This Month's Theme:
The Natural World

From Nikon Ambassador Richard Peters

"Wildlife photography is all about being patient."

Richard Peters shares his Top Tips for shooting The Natural World:

  • Always try and get your focus point on the eye of your subject. This is especially important when shooting with long focal lengths and open apertures that create narrow depth of field. When the eye is sharp, it helps the viewer make a connection to the subject.
  • As well as making sure they eyes are sharp, ensuring the camera is level with the subject has a dramatic impact. This is especially true of small animals on the ground. Lay on the ground and put yourself at your subjects level to create a flattering and intimate image.
  • The first and last hour of daylight is often the best to shoot in. But shooting in varying weather conditions will allow for different styles of image. Cloudy weather acts as a giant diffuser, giving nice soft light whereas rain can add drama, mood and impact.
  • Whilst a nicely lit portrait will always be a crowd pleaser, capturing motion and action can help elevate an image from nice to excellent. Use high shutter speeds to freeze the motion but don't forget to drop the ISO down low, stop down the lens and try to capture motion with slow shutter speeds.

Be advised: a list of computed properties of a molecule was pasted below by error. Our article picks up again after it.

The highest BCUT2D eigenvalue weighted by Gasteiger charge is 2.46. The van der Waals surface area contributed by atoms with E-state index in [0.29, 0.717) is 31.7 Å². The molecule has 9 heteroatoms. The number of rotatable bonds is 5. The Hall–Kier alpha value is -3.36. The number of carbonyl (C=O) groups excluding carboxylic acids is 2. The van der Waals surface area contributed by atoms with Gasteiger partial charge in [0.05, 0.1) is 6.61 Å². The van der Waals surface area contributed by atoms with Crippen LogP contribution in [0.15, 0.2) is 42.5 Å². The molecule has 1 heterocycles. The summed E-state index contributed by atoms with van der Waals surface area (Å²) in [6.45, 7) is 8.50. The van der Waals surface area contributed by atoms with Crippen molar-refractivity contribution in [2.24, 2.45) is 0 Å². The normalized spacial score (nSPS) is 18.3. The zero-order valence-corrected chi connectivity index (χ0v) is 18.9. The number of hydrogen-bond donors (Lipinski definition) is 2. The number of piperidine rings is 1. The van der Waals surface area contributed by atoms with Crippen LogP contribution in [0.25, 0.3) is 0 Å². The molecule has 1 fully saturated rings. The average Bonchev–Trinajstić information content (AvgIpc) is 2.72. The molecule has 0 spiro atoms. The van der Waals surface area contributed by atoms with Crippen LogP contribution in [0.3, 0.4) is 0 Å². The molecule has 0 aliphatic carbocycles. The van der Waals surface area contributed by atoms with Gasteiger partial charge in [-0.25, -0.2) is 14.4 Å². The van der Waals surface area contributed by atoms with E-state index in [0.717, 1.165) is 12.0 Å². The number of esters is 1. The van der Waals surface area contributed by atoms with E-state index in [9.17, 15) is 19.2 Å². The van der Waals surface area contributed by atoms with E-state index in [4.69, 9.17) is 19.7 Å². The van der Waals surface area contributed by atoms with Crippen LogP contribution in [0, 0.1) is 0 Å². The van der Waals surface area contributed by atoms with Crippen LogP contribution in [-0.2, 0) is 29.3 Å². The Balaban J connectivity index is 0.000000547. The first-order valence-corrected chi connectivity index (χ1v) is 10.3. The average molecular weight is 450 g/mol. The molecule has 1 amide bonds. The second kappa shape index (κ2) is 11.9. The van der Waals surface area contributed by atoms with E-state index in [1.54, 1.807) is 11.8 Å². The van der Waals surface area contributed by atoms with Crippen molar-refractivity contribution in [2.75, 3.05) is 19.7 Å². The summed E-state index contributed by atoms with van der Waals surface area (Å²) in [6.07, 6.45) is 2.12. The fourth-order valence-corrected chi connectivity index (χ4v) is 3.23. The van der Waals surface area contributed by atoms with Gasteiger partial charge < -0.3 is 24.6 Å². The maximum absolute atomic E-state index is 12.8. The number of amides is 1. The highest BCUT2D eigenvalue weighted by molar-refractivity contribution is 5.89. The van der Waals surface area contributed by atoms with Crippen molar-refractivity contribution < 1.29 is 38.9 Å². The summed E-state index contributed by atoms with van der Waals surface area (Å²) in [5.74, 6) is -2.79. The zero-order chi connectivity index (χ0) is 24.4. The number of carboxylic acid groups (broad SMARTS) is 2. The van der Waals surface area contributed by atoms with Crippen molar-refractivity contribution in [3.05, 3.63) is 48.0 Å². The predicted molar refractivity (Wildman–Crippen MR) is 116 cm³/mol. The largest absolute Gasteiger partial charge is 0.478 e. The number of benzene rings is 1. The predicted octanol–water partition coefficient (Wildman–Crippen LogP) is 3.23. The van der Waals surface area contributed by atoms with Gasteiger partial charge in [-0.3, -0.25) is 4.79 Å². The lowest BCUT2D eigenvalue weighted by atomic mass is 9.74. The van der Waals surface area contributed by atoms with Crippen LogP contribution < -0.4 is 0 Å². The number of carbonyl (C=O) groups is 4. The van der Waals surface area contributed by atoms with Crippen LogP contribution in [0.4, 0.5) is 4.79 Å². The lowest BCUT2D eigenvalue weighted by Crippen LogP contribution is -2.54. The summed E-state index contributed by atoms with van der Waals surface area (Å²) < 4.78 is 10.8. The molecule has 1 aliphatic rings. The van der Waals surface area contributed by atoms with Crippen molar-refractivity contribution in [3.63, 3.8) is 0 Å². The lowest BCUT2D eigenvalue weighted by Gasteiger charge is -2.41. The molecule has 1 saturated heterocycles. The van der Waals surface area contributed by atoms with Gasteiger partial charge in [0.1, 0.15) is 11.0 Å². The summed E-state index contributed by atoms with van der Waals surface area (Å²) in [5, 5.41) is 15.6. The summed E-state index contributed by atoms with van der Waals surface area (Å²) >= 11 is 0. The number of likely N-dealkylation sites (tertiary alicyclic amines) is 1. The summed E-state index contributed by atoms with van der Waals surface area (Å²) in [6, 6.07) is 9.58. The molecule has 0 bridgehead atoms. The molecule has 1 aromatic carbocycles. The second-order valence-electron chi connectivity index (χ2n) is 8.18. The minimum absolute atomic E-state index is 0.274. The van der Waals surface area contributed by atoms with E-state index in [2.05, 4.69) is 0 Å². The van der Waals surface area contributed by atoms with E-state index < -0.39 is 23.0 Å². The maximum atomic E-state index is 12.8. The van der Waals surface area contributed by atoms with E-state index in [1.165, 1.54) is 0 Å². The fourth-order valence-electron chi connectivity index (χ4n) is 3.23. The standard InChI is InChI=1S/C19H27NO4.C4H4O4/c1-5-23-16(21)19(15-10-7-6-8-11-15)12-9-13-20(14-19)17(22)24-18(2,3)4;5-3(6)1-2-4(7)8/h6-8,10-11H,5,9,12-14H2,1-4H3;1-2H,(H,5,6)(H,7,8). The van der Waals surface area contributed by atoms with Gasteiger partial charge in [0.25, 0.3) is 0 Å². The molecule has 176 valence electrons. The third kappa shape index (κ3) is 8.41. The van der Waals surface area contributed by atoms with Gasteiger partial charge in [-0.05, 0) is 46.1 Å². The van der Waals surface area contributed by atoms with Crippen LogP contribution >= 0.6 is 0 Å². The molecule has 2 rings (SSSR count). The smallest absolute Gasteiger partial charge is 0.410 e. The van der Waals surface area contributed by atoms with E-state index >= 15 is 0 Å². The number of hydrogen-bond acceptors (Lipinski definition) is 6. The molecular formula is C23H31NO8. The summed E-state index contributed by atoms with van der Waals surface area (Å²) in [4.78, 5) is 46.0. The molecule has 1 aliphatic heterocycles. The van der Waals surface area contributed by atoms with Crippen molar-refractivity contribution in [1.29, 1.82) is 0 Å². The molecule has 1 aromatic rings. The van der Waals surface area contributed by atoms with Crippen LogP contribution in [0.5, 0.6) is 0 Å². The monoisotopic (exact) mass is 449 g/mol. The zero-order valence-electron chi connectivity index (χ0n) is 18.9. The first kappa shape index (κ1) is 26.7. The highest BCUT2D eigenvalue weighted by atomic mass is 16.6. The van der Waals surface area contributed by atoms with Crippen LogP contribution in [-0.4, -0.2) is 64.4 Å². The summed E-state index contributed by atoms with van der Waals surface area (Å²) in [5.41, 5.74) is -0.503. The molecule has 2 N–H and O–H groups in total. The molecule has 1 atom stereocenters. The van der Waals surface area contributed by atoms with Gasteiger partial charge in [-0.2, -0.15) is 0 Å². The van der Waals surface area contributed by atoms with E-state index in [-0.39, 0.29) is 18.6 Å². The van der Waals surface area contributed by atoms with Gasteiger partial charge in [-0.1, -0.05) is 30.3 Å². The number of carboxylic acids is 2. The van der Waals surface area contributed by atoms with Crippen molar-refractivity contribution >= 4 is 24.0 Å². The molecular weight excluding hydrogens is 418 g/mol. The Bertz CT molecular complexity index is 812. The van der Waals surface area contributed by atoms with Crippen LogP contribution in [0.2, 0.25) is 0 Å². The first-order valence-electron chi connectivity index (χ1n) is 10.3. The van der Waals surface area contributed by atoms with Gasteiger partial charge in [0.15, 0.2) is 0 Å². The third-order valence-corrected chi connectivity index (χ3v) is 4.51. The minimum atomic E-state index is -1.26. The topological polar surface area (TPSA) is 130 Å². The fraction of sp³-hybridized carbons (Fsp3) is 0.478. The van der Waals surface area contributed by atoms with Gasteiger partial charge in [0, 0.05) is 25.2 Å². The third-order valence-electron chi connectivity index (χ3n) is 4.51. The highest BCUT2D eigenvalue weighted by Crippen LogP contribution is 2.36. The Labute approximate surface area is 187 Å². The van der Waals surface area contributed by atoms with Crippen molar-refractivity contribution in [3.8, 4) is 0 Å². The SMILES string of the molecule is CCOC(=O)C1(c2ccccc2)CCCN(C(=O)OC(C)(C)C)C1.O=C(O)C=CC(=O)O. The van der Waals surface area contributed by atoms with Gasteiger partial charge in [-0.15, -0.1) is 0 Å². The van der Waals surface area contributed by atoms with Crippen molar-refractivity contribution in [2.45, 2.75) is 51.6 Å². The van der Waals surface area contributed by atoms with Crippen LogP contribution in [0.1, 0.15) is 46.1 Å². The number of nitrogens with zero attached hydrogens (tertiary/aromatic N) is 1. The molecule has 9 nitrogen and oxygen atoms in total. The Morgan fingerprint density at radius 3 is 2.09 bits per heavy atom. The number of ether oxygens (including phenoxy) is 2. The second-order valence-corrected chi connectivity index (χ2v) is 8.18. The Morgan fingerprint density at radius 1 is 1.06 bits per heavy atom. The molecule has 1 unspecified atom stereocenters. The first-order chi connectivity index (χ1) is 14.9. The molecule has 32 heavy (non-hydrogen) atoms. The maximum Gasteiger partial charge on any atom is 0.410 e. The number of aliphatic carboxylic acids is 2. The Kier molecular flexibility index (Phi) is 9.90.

• Although telephoto lenses are the most common associated with wildlife photography, using wider angles and including the environment can help give a sense of place and in the case of urban wildlife, help tell a story.
  • Regardless the lens you use, be it telephoto or wide angle, keep an eye on your backgrounds just as much as your main subject. Nothing will detract from a photo faster than a strongly contrasting element behind that fights the main subject for your attention.
  • Wildlife photography is all about being patient. Sitting and waiting for wildlife to become accustomed to you will always yield better results than following it around, which will do nothing more than push it away from you. Sit, wait and enjoy your surroundings.
  • It's all too easy to set the camera to it's fastest frame rate and just keep shooting at everything that moves. Instead, think about what you want to achieve in your image, make sure the fundamentals of composition and exposure are right then wait for the right moment, maybe when the subject looks towards you or demonstrates certain behaviour.

Inspired by the natural history documentaries he watched insatiably as a child, Richard Peters has always been drawn towards wildlife photography. His passion has been rewarded with numerous awards, including twice in the BBC Wildlife Photographer of the Year plus being named the European Wildlife Photographer of the Year in 2015.

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